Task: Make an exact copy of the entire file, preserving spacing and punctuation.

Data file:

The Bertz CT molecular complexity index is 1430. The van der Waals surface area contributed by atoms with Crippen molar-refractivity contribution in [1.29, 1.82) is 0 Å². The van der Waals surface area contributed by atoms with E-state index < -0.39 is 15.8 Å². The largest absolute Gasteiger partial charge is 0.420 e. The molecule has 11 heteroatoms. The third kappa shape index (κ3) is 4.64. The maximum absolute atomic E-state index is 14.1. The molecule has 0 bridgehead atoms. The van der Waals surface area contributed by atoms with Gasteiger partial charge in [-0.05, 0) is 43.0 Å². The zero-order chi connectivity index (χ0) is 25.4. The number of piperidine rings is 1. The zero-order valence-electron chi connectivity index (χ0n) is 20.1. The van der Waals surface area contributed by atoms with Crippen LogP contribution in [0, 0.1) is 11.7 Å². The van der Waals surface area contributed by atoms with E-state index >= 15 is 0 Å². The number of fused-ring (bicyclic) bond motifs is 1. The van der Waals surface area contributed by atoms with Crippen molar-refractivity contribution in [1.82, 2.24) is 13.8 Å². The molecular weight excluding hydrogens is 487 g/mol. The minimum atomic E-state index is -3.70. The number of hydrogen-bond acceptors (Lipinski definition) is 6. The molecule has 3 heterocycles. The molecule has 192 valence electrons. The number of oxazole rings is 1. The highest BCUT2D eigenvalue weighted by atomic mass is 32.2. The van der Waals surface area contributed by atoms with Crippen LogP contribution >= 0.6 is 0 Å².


The Bertz CT molecular complexity index is 1430. The van der Waals surface area contributed by atoms with Crippen molar-refractivity contribution in [1.29, 1.82) is 0 Å². The van der Waals surface area contributed by atoms with E-state index < -0.39 is 15.8 Å². The largest absolute Gasteiger partial charge is 0.420 e. The molecule has 11 heteroatoms. The third kappa shape index (κ3) is 4.64. The maximum absolute atomic E-state index is 14.1. The molecule has 0 bridgehead atoms. The van der Waals surface area contributed by atoms with Gasteiger partial charge in [-0.05, 0) is 43.0 Å². The zero-order chi connectivity index (χ0) is 25.4. The number of piperidine rings is 1. The zero-order valence-electron chi connectivity index (χ0n) is 20.1. The van der Waals surface area contributed by atoms with Crippen LogP contribution in [0, 0.1) is 11.7 Å². The van der Waals surface area contributed by atoms with E-state index >= 15 is 0 Å². The number of fused-ring (bicyclic) bond motifs is 1. The van der Waals surface area contributed by atoms with Crippen molar-refractivity contribution in [1.82, 2.24) is 13.8 Å². The molecular weight excluding hydrogens is 487 g/mol. The minimum atomic E-state index is -3.70. The number of hydrogen-bond acceptors (Lipinski definition) is 6. The molecule has 3 heterocycles. The molecule has 192 valence electrons. The number of oxazole rings is 1. The highest BCUT2D eigenvalue weighted by atomic mass is 32.2. The van der Waals surface area contributed by atoms with Crippen LogP contribution >= 0.6 is 0 Å².